Based on my own experience, along with much of what I’ve read in the last few decades, it’s clear to me that one of the greatest challenges we face in life is how to know if you’re doing the right thing at a given moment or not. What does “the right thing” even mean? It’s something that’s baffled people for a long time and is the basis of many philosophies, religions and codes of conduct.
Problem is, one person’s “right thing” might well be something anathema to someone else. There are plenty of examples that we encounter every day. For example, at the market I’ll see a mom yelling at a child or even slapping their hands in an attempt to get them to stop grabbing things. From the mom’s perspective, she’s trying to teach her child certain behaviors – certainly a primary job as a parent – and she’s using the tools she has available at that moment. From her child’s perspective, however, being hit or having someone you love yell at you is never good, never “the right thing”.
Which leads to a classic dilemma that I believe has defined a vast amount of human history: who wins? Who gets to decide what’s right and what’s wrong, what behavior is “the right thing”, when there is a disagreement or differing perspectives?
I am not going to try and tackle the grand question of humankind because, well, I’m just a dad plugging away at life and my brain doesn’t fly that high. 🙂 I will, however, observe that one of the best gifts I have been given in my life is the ability to be sensitive to this issue, to be able to see and empathize with another position, even one diametrically opposed to my own views.
That doesn’t mean that I agree with them, but I think as a species we’re all too darn fast to go through the evaluatory process of “what are they doing? is it what I would do? if not, then they’re wrong and I need to change them.”
Even as a parent I see the same thing. My ex and I don’t always agree on how to proceed with parenting and it was problematic when we were married too. In fact, I suspect that it’s a rare couple that always thinks identically about how to raise their children, and when that is true, it’s probably because one parent has simply abdicated and lets the other make all the parenting decisions. If that works for them, no worries, but it’s darn hard to always agree!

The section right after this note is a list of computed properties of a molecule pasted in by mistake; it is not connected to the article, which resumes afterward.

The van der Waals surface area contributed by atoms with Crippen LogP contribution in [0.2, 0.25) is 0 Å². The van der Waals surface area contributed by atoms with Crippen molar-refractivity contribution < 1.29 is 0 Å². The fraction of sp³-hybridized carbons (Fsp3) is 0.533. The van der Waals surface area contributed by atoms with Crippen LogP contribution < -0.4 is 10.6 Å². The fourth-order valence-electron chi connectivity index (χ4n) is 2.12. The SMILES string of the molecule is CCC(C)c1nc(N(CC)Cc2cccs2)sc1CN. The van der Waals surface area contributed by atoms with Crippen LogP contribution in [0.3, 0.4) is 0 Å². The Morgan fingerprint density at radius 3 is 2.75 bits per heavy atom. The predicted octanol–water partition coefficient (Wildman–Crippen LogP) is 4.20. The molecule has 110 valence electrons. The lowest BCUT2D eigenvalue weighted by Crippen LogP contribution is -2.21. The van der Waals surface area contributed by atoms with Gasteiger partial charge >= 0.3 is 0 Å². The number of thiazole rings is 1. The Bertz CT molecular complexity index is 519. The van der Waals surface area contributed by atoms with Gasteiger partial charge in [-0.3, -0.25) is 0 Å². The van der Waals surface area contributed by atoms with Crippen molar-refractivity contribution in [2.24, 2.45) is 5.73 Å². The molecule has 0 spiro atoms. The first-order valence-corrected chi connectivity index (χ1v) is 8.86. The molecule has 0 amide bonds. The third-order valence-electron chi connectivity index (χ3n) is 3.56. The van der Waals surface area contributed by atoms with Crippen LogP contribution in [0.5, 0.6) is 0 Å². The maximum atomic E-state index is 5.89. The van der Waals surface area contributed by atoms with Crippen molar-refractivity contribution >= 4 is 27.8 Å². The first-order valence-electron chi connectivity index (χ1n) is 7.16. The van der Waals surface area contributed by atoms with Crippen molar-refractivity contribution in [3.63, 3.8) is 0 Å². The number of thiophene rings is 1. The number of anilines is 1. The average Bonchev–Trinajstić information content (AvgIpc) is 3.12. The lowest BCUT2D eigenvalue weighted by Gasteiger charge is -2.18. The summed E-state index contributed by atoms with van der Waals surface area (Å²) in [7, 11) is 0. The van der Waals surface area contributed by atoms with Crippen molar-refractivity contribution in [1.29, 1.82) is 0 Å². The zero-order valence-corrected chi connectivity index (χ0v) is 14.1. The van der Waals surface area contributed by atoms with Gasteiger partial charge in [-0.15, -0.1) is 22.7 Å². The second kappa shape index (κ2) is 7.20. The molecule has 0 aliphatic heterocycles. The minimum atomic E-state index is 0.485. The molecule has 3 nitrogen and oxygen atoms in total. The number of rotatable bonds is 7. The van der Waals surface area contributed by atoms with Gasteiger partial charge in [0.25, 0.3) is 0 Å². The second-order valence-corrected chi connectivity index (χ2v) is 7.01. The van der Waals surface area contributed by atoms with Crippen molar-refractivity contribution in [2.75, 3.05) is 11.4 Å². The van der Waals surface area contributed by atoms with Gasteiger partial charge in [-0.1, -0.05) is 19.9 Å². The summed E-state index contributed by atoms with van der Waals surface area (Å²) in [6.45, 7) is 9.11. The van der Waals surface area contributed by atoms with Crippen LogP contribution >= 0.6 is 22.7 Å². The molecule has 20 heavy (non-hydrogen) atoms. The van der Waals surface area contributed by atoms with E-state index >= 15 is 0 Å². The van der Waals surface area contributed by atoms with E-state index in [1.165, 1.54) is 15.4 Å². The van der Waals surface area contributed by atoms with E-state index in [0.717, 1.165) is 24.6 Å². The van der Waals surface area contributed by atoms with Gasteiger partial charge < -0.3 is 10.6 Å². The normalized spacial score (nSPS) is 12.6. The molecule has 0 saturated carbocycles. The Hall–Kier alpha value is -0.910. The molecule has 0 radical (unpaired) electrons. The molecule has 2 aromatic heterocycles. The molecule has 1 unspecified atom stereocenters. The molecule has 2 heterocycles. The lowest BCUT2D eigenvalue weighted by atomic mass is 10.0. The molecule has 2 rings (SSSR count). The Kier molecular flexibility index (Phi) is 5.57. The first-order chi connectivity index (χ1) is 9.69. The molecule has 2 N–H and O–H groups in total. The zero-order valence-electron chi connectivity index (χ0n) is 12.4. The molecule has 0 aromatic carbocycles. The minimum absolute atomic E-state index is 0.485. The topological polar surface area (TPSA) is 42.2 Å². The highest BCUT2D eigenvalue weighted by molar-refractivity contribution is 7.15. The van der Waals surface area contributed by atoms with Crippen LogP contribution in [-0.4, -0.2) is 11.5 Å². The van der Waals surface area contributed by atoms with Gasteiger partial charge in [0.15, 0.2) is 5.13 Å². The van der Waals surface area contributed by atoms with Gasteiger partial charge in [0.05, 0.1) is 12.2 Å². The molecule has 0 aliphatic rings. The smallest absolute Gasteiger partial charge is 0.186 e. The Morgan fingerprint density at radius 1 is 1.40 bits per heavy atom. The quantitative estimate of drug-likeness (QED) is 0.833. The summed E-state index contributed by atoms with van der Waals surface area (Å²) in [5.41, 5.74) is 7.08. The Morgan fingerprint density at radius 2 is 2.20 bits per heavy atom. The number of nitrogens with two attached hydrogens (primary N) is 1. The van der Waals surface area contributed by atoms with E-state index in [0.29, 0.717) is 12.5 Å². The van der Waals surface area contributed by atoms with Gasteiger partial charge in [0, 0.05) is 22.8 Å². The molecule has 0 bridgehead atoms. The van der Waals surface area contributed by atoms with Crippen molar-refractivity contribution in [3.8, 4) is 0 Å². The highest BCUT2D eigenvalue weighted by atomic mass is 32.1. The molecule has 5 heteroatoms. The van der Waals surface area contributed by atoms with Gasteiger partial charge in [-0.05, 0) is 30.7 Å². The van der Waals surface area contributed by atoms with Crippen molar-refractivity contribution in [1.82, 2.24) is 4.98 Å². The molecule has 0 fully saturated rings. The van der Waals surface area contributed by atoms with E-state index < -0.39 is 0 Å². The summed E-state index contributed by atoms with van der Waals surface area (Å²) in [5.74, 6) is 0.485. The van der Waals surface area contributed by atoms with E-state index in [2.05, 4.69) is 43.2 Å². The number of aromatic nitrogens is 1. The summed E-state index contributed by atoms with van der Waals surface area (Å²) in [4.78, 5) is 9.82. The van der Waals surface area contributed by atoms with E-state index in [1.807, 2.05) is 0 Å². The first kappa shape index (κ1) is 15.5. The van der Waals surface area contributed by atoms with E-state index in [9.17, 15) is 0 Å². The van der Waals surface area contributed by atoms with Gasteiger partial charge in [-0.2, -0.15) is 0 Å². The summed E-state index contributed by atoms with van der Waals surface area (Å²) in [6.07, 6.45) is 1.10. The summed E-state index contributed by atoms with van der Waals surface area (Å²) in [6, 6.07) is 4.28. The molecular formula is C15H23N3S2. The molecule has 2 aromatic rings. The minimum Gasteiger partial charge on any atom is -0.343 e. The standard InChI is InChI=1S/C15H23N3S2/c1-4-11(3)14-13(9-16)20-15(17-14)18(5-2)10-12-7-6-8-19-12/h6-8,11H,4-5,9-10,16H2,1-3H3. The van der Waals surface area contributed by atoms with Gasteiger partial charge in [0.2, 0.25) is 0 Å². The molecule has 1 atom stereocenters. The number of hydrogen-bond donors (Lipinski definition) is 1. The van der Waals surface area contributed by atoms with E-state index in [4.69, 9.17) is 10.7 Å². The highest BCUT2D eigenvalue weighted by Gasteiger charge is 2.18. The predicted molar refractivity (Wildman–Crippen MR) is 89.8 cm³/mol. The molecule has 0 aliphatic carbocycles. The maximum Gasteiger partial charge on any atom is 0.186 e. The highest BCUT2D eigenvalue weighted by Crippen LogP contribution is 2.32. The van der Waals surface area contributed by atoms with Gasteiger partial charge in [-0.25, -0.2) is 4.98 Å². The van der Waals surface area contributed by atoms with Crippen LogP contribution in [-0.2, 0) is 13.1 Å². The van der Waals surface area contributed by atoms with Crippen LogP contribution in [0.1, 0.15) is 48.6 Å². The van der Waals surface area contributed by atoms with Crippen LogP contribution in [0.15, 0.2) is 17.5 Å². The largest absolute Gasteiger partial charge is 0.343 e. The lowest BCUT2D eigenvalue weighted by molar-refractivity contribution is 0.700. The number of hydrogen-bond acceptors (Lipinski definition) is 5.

And yet, good parenting comes from not being dogmatic and simply applying The Rules, which, more likely than not, the parent created without any input from the children, but from being able to step into your children’s shoes and try to understand what was happening for them.
You kid just threw their homework on the floor, breaking a pencil in the process? It’s born out of frustration. Getting in trouble for breaking a pencil is the wrong way to handle it, that’s a moment when understanding what’s going on and addressing the root cause — in this case by helping them with their homework — can be far more effective and is indeed “the right thing” to do in that situation.
But it’s hard because we’re wired to experience and reaction NOW, not to force that fifteen seconds of trying to understand the situation or evaluate motivations. I get it. I’m an enthusiastic guy and there are definitely times when my passion and enthusiasm overshadow my tact, sometimes with less than stellar results.
Trying to answer the question of “do the right thing” for everyone involved, not just for you as a participant is a beneficial exercise in this regard and it’s what I try to do.
And when you make a mistake – as we all do – own it. Own it and address it. That’s one big thing that differentiates mature adults from children in my opinion. I’ve had to do my share of apologizing – even as recently in a public meeting yesterday, after my zeal for improving our group’s product stepped on someone else’s contribution – and I’m okay with it, as apparently they were too.
Doing the right thing is not an easy quest, but an extraordinarily worthwhile one, even as it’s the proverbial journey and one where we’re all going to have our bad days, be tired, stressed, cranky, angry, whatever.
It’s in the attempt that we become better parents and more valuable people.